Miracles of Gautama Buddha

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Painting of the first sermon depicted at Wat Chedi Liem in Thailand

Gautama Buddha was alleged to possess superhuman powers and abilities; however, due to an understanding of the workings of the skeptical mind and how the display of miracles can be abused by unscrupulous people, he reportedly responded to a request for miracles by saying, "...I dislike, reject and despise them,"[1] and refused to comply.

Miraculous birth[edit]

The infant Buddha taking the Seven Steps. Greco-Buddhist art of Gandhara.

It is said[2] that immediately after his birth, he stood up, took seven steps north, and uttered:

"I am chief of the world,
Eldest am I in the world,
Foremost am I in the world.
This is the last birth.
There is now no more coming to be."

Furthermore, every place the baby Buddha placed his foot, a lotus flower bloomed.[2] There is a claim that the Buddha's birth was miraculous via his mother's dream of a white elephant.[3] This does not mean that the Buddha, had a 'virgin birth' like the Christian gospels of the birth of Jesus Christ. The Buddha's biological father is accepted as King Suddhodana.

Other miracles[edit]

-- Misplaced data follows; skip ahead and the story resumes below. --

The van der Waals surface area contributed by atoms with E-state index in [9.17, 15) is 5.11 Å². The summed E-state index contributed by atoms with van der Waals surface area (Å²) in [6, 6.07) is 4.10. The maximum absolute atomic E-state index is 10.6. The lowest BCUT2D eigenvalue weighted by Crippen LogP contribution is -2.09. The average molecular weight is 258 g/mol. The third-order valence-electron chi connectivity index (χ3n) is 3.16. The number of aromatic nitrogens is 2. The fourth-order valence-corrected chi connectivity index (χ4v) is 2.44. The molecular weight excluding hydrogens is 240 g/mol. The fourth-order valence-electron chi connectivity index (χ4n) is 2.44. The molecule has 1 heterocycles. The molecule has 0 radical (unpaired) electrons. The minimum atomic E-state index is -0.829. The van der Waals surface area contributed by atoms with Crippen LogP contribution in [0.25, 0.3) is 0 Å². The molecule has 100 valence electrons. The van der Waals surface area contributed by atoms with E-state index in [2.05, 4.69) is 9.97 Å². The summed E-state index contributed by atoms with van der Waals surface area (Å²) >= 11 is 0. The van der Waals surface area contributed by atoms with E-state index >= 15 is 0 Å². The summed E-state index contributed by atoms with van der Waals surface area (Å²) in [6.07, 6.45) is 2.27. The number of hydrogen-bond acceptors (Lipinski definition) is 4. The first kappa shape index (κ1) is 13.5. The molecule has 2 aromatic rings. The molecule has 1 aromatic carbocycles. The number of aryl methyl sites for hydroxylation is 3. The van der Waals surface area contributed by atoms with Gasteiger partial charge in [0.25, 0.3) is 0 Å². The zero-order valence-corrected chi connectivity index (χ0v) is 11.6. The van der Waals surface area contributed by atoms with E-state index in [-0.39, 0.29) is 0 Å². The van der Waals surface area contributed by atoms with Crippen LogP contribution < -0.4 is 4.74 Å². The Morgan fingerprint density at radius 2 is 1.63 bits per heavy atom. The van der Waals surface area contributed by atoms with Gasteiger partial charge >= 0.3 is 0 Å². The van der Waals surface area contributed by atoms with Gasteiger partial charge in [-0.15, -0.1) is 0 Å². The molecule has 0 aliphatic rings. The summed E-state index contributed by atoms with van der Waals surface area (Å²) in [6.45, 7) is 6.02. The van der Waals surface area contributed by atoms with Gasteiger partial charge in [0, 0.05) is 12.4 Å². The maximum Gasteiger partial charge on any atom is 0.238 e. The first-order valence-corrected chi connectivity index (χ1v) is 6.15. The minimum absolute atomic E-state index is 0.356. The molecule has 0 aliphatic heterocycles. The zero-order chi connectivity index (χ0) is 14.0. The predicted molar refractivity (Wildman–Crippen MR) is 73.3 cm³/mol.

Other miracles and powers that Gautama Buddha is alleged to have possessed and exercised include the six higher knowledges (Abhijna): Iddhi, telepathy, super-hearing, divine seeing, and seeing past lives. These are described in the Mahasihanada Sutta and other suttas in the Pali canon.[4]

The Twin Miracle at Sravasti is also considered as the Buddhist miracle par excellence.[5]

See also[edit]

References[edit]

  1. ^ The Long Discourses of the Buddha, A Translation of the Dīgha Níkāya by Maurice Walshe, Wisdom Publication, Boston 1995, p. 176[full citation needed]
  2. ^ a b "The Life of the Buddha: The Birth of the Prince". BuddhaNet. 
  3. ^ "The Buddha: Story & Teachings". PBS. 
  4. ^ Maha-sihanada Sutta
  5. ^ Relics of the Buddha, John Strong, Motilal Banarsidass Publisher, 2007 p.177

Bibliography[edit]

External links[edit]